Get the Best New Car DealKiplinger.com
Whether you're out to lease or buy, your primary goal is to negotiate the lowest possible price. And to get the best deal, you must drive a hard bargain and be willing to shop till the price drops.Set a target price
As every car shopper since Fred Flintstone knows, the sticker price on a car is just a suggestion, a place to start. With a few exceptions -- the Saturn being the best known -- the actual transaction price is set by bargaining, and the better you bargain, the better the price you'll get. It helps to have a target price in mind right from the start: a price that gives you a good deal and lets the salesperson make a living.
A number of publications can help you set a target price. Every year Kiplinger's Personal Finance magazine lists hundreds of new models, with sticker price, dealer cost, and target price for each. The important thing you're looking for at this point is complete pricing information on all the models you're considering. Your target price will be somewhere between the sticker price and the dealer cost, but keep in mind that you may pay more or less depending on the demand for the car or truck you want. Large dealerships are often in a better position to bargain because they get volume discounts from the auto manufacturer.Shop alternative nameplates
You can sometimes find a way to save by comparing similar cars built by different divisions of the same manufacturer. So-called "twinned" cars aren't easy to spot, and it would be misleading to suggest that the less expensive car has all the goodies of the more expensive one.
When you compare twins, ask yourself: Does the extra money buy more performance and durability, or simply a nameplate?Check inventories
When dealers have more cars than they can reasonably expect to sell within 60 days, it's generally considered a buyer's market. You can check inventory in Automotive News, a weekly industry publication that is available on some newsstands, in large public libraries and online.
When inventories get high, car manufacturers may begin offering rebates, low-cost financing, and subsidized leases. You can find an up-to-date list of incentives in CarDeals, a semimonthly publication that typically cites more than 200 deals. Automotive News also publishes the latest rebates each week, and Edmunds.com lists rebates and incentives.Shop for discounts
If you're offered a choice between a cash rebate or the low-rate financing, a $1,000 rebate will be worth more if the financed amount is $15,000 or less.
Cut-rate financing becomes increasingly more attractive at higher loan levels. Use this calculator to see just how attractive.Hire some help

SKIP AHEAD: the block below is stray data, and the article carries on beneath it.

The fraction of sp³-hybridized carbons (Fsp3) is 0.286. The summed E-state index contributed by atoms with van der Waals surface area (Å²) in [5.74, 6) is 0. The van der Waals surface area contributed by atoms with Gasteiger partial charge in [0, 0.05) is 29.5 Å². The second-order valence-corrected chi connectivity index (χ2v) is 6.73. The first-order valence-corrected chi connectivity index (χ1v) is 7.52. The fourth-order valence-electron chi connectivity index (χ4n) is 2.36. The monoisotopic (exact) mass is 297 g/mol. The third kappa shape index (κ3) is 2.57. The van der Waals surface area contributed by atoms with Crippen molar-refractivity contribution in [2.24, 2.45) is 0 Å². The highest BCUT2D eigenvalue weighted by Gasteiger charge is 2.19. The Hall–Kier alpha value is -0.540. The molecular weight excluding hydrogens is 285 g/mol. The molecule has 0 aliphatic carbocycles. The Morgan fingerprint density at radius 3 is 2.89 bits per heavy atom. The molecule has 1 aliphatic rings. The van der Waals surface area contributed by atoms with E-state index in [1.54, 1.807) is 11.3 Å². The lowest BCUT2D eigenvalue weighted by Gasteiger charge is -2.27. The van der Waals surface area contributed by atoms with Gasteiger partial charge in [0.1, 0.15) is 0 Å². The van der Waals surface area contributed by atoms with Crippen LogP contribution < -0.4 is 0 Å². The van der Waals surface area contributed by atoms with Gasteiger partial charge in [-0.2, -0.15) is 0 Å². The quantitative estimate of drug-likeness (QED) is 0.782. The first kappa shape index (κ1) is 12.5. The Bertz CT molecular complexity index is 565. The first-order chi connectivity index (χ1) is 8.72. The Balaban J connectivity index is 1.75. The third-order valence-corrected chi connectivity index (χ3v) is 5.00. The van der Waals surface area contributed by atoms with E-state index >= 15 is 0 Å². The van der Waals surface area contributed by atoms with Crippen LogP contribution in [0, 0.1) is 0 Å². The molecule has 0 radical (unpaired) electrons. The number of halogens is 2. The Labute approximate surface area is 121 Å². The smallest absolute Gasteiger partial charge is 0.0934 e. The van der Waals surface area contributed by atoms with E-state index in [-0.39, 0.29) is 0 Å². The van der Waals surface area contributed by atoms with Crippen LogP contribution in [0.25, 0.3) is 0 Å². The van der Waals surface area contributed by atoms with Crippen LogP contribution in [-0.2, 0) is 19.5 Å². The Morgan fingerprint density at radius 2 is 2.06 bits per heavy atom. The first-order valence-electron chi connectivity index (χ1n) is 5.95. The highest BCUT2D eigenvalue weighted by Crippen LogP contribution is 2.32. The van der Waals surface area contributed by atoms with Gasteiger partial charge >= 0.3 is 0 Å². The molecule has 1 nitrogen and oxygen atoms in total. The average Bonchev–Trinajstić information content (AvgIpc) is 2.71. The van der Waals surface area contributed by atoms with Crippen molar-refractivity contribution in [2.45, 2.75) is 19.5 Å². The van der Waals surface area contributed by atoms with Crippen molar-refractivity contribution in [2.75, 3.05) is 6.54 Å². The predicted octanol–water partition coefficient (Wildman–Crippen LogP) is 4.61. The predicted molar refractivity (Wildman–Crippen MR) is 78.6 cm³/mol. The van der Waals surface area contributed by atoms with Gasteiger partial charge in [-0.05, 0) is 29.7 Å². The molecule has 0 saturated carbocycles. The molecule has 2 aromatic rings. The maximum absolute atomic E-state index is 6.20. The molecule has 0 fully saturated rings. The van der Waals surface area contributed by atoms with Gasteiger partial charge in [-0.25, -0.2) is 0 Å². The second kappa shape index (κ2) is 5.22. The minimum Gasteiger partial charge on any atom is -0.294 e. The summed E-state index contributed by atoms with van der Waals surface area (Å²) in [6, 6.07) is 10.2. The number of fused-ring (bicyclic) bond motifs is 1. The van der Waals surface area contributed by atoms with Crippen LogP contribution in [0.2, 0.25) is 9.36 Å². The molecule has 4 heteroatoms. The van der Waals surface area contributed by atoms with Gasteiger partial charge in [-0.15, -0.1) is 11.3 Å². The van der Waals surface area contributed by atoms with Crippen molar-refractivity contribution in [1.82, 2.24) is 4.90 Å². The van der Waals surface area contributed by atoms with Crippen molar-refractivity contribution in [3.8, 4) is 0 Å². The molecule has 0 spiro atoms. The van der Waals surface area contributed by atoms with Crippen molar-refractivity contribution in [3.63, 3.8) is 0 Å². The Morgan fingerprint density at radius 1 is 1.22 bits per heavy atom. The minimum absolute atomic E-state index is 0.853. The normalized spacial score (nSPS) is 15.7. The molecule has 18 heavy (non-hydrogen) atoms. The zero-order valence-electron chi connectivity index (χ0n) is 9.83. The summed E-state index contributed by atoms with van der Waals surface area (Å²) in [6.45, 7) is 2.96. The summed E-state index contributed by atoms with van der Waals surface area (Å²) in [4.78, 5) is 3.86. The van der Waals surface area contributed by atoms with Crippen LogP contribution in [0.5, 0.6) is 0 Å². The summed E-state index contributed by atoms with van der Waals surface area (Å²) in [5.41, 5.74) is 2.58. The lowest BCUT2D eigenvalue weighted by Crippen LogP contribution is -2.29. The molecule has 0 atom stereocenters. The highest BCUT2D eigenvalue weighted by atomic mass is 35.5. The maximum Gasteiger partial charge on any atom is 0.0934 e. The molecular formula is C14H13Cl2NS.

If you're not confident about your bargaining skills-or if you simply don't like to haggle-you may want to turn to a car-buying service. For a $190 fee, CarBargains will do the legwork for you, getting competitive bids for the car you want from at least five dealers in your area. CarBargains is sometimes able to get lower prices than other car-buying services partly because it receives no money from dealers and thus is working only for you.
Dealers pay fees to some other services for the privilege of being the sole dealer the service uses in the area. This really shouldn't matter to you if you get a good deal.Join a club
Warehouse clubs, such as Costco or Sam's Club, and by affinity groups, such as credit unions and the American Automobile Association (AAA) offer new car-buying programs that give you a discount off the sticker price without haggling at participating dealers.
Club buying programs are typically free to shoppers, but the participating dealers pay the service either a flat advertising fee or a commission on every sale the service steers their way. Because these programs usually work with only one dealer per car line per geographic area, there's no competition. So while the price you get may be a good one, it may not be the best price that's available in your area.Sealing the deal
Be careful not to lose the money you've saved negotiating a good price when you get to the finance and insurance (F&I) office, where dealers will offer your a car loan and tack on charges as document preparation, processing, dealer prep, and national advertising fees. Dealers look to these extras as their chance to win back some of the concessions they made on the price. Here's what to know when presented with such extras.
Financing packages. Call local banks, savings and loans, and credit unions for their lowest rates. Be prepared to get your own financing if you don't like the dealer's deal. Customers with marginal credit ratings should be especially wary. You should expect to pay higher rates, but not as high as some dealerships charge.
Document prep and other fees. Dealers are paid by the factory to prepare new vehicles, so if you pay a dealer-prep charge, the dealer gets paid twice. And national advertising is a normal business expense for manufacturers, so it shouldn't be listed on the invoice or added to your final bill by the dealer. (In many states it's illegal for manufacturers to charge dealers for national advertising.)
An invoice charge listed as "local dealer advertising/marketing association" usually represents an actual charge incurred by the dealer to pay for group advertising. The factory invoice has a box for this item, and the dealer enters the amount, which is typically 1 to 2% of the invoice price. Dealers consider this to be a legitimate part of their "invoice cost," so if you're being offered a deal that's at or below invoice, you'll probably have to pay it. But if the deal is for a significant amount over invoice, consider this charge to be part of the dealer's gross profit and negotiate accordingly.
Be sure to say no to any of the following -- they're not worth the additional money: extended warranties, credit life insurance, undercoating, fabric protection and rustproofing.